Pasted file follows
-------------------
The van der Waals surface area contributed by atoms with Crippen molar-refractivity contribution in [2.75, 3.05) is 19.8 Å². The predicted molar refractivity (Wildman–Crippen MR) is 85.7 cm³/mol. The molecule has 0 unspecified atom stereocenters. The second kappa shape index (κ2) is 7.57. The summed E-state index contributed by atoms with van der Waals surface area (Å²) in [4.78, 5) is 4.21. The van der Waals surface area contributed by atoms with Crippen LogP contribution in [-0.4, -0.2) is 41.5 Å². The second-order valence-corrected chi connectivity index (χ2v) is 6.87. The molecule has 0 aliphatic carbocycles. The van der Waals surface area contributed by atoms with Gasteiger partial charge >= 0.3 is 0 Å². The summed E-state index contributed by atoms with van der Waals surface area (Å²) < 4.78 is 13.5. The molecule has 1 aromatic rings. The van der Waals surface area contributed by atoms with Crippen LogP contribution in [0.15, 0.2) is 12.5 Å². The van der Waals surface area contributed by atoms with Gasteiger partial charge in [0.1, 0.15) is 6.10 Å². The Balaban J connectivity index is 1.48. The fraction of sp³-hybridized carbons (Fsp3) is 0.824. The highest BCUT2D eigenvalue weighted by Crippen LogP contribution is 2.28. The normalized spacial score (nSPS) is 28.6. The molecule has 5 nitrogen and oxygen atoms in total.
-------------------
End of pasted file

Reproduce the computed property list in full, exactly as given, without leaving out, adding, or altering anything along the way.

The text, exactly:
The van der Waals surface area contributed by atoms with Crippen molar-refractivity contribution in [2.75, 3.05) is 19.8 Å². The predicted molar refractivity (Wildman–Crippen MR) is 85.7 cm³/mol. The molecule has 0 unspecified atom stereocenters. The second kappa shape index (κ2) is 7.57. The summed E-state index contributed by atoms with van der Waals surface area (Å²) in [4.78, 5) is 4.21. The van der Waals surface area contributed by atoms with Crippen LogP contribution in [-0.4, -0.2) is 41.5 Å². The second-order valence-corrected chi connectivity index (χ2v) is 6.87. The molecule has 0 aliphatic carbocycles. The van der Waals surface area contributed by atoms with Gasteiger partial charge >= 0.3 is 0 Å². The summed E-state index contributed by atoms with van der Waals surface area (Å²) < 4.78 is 13.5. The molecule has 1 aromatic rings. The van der Waals surface area contributed by atoms with Crippen LogP contribution in [0.15, 0.2) is 12.5 Å². The van der Waals surface area contributed by atoms with Gasteiger partial charge in [0.1, 0.15) is 6.10 Å². The Balaban J connectivity index is 1.48. The fraction of sp³-hybridized carbons (Fsp3) is 0.824. The highest BCUT2D eigenvalue weighted by Crippen LogP contribution is 2.28. The normalized spacial score (nSPS) is 28.6. The molecule has 5 nitrogen and oxygen atoms in total.